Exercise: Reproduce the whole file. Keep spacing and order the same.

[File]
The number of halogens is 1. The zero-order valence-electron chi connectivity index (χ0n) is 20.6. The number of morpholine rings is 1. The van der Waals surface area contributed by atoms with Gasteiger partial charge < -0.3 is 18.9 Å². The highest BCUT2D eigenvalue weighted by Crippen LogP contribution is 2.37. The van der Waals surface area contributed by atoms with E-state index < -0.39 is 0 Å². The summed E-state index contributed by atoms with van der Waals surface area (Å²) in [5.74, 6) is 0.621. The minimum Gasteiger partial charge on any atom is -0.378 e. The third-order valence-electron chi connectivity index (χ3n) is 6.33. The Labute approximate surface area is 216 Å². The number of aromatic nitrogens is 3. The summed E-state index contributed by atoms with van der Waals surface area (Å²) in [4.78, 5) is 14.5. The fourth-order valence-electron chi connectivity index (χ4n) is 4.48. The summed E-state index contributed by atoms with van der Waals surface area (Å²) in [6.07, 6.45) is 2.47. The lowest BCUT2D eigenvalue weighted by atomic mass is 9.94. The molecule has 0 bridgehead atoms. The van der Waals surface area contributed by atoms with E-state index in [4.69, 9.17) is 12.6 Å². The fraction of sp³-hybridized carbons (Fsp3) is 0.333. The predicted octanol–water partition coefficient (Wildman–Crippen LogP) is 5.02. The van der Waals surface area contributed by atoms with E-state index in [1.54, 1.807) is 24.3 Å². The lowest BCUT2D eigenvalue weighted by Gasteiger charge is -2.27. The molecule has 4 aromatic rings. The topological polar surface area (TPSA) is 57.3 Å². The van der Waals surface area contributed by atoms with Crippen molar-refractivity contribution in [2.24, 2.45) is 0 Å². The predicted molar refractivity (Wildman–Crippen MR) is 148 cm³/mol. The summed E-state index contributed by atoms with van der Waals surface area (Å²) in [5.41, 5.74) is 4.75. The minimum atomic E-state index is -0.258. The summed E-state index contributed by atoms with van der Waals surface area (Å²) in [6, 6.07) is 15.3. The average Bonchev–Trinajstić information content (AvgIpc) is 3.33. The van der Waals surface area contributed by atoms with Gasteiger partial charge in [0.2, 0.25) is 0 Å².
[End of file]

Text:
The number of halogens is 1. The zero-order valence-electron chi connectivity index (χ0n) is 20.6. The number of morpholine rings is 1. The van der Waals surface area contributed by atoms with Gasteiger partial charge < -0.3 is 18.9 Å². The highest BCUT2D eigenvalue weighted by Crippen LogP contribution is 2.37. The van der Waals surface area contributed by atoms with E-state index < -0.39 is 0 Å². The summed E-state index contributed by atoms with van der Waals surface area (Å²) in [5.74, 6) is 0.621. The minimum Gasteiger partial charge on any atom is -0.378 e. The third-order valence-electron chi connectivity index (χ3n) is 6.33. The Labute approximate surface area is 216 Å². The number of aromatic nitrogens is 3. The summed E-state index contributed by atoms with van der Waals surface area (Å²) in [4.78, 5) is 14.5. The fourth-order valence-electron chi connectivity index (χ4n) is 4.48. The summed E-state index contributed by atoms with van der Waals surface area (Å²) in [6.07, 6.45) is 2.47. The lowest BCUT2D eigenvalue weighted by atomic mass is 9.94. The molecule has 0 bridgehead atoms. The van der Waals surface area contributed by atoms with E-state index in [4.69, 9.17) is 12.6 Å². The fraction of sp³-hybridized carbons (Fsp3) is 0.333. The predicted octanol–water partition coefficient (Wildman–Crippen LogP) is 5.02. The van der Waals surface area contributed by atoms with E-state index in [1.54, 1.807) is 24.3 Å². The lowest BCUT2D eigenvalue weighted by Gasteiger charge is -2.27. The molecule has 4 aromatic rings. The topological polar surface area (TPSA) is 57.3 Å². The van der Waals surface area contributed by atoms with Crippen molar-refractivity contribution in [2.24, 2.45) is 0 Å². The predicted molar refractivity (Wildman–Crippen MR) is 148 cm³/mol. The summed E-state index contributed by atoms with van der Waals surface area (Å²) in [5.41, 5.74) is 4.75. The minimum atomic E-state index is -0.258. The summed E-state index contributed by atoms with van der Waals surface area (Å²) in [6, 6.07) is 15.3. The average Bonchev–Trinajstić information content (AvgIpc) is 3.33. The van der Waals surface area contributed by atoms with Gasteiger partial charge in [0.2, 0.25) is 0 Å².